The IMAX Experience

Directed by James Cameron. USA. 2005.

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On a never ending quest to disguise learning opportunities as fun, totally NON-Educational Outings, I recently took my daughter and her best friends to the theatre to see Aliens of the Deep. Considering that the two of them combined have the general attention span of a slab of formica, I wasn't holding out a lot of hope for this particular ocean life documentary. After all, these two had found it difficult to sit still through Charlie and the Chocolate Factory. How on earth was James Cameron's latest underwater epic going to hold their attention? No musical numbers!! No Oompa Loompas!! Unless the undersea animals were constructed entirely of candy, I feared that I'd be in for a solid hour of "Is it done yet?" and "How much longer?" I worried for nothing. From the moment the 3-D previews started, to the final exclamation of "It's over? Already? Can we go again? PLEEEEEEEEASE!!!!" the two were riveted.

Aliens of the Deep is a beautiful documentary detailing the importance of the earth's oceans to all life on earth. Through the course of the film Cameron makes the point that perhaps we don't need to go traipsing off into space to find new life. Perhaps instead of going up, we should be splashing down.

Aliens of the Deep. All rights reserved.Since James Cameron's gigantic success with Titanic, he has found it difficult to get away from the aquatic arena. With the passion displayed for the subject matter, Cameron manages to sweep his audience (6 year old to adult) alike, right along with him. Aliens of the Deep is fascinating. I have never been one for the inner workings of machinery, and yet I was enthralled with the descriptions, and explanations of the various undersea apparatus. The scientist's sense of wonder at each new animal discovery is palpable, and genuine. Watching the marine biologists work with the creatures was exciting, (if a tad gross at times). The camera work is stunning, and is made all the more inclusive by the 3-D technology. Simply being able to watch the robotic submarine chug across the landscape, or see a translucent jellyfish wiggle it's way across the ocean floor would have been more then enough to hold a viewers' attention. The 3-D  film makes you a part of the film, making you feel as though you are on the biologists work vessel, like you're floating through a coral reef, or as though, if you could simply reach far enough, you could brush a fish as it swam past. Amazing.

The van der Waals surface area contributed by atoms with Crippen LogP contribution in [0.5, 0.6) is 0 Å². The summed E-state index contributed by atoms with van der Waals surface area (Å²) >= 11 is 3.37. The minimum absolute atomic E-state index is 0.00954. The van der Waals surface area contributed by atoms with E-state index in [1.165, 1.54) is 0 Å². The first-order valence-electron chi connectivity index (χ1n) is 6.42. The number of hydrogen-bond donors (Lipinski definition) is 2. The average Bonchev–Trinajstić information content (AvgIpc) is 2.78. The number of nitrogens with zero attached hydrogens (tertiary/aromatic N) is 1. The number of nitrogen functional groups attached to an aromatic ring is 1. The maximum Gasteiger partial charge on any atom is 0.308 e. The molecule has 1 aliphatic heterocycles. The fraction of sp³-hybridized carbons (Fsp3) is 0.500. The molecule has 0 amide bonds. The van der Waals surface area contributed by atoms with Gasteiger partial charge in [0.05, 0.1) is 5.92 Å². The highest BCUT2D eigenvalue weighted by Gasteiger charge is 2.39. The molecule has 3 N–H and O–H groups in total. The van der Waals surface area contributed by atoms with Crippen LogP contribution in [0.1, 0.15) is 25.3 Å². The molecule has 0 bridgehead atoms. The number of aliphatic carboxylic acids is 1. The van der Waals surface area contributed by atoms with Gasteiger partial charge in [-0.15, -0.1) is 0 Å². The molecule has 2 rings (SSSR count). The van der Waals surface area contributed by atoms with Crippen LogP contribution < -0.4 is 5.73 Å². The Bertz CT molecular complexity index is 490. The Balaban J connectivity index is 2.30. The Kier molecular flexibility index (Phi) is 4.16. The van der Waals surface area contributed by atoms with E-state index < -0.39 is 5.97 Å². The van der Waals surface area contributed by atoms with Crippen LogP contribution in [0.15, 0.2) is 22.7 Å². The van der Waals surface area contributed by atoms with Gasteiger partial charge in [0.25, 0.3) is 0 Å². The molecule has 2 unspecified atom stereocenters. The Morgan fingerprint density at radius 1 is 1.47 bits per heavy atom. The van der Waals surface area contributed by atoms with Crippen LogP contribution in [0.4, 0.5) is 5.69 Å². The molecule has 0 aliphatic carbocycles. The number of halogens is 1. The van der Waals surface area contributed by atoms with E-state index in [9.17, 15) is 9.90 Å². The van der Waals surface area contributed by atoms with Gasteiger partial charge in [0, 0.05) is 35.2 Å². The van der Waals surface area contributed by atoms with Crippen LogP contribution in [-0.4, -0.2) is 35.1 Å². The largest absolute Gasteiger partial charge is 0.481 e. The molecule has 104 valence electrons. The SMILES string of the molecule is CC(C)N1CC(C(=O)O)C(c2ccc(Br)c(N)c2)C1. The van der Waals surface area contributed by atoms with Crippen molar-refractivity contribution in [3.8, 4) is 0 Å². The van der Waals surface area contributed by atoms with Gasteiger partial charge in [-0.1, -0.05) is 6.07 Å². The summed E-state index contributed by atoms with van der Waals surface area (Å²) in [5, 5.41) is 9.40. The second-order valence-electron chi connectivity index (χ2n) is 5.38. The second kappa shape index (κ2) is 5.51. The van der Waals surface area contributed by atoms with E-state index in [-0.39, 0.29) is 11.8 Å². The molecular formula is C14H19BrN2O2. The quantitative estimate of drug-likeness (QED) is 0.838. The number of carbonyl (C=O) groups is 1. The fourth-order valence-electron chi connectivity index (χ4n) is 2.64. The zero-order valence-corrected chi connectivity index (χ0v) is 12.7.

As the girls left the theatre, I watched them walk straight past the latest Hollywood releases, march straight up to an Imax employee, and demand to know when the next movie was coming out. They may not be all that charged up about going to the next Disney flick. But they can't WAIT to go to "that movie? About the astronauts? Walking on the moon and stuff? It's going to be awesome!!"

I highly recommend Aliens of the Deep. To be able to go to a movie of this calibre that equally entertains,
but also informs both parent and child is a rare theatrical experience.

Appropriate Ages: 5 and Up
Warning Bells: Sudden appearance of a squid may startle younger viewers/3D effects may be a bit intense for the younger set
Parental Film Barometers: If your child has seen any other of the IMAX produced aquatic based documentaries
(Coral Reef Adventure, Dolphins, Galapagos 3D) they should be fine with this one.

Jen Johnston
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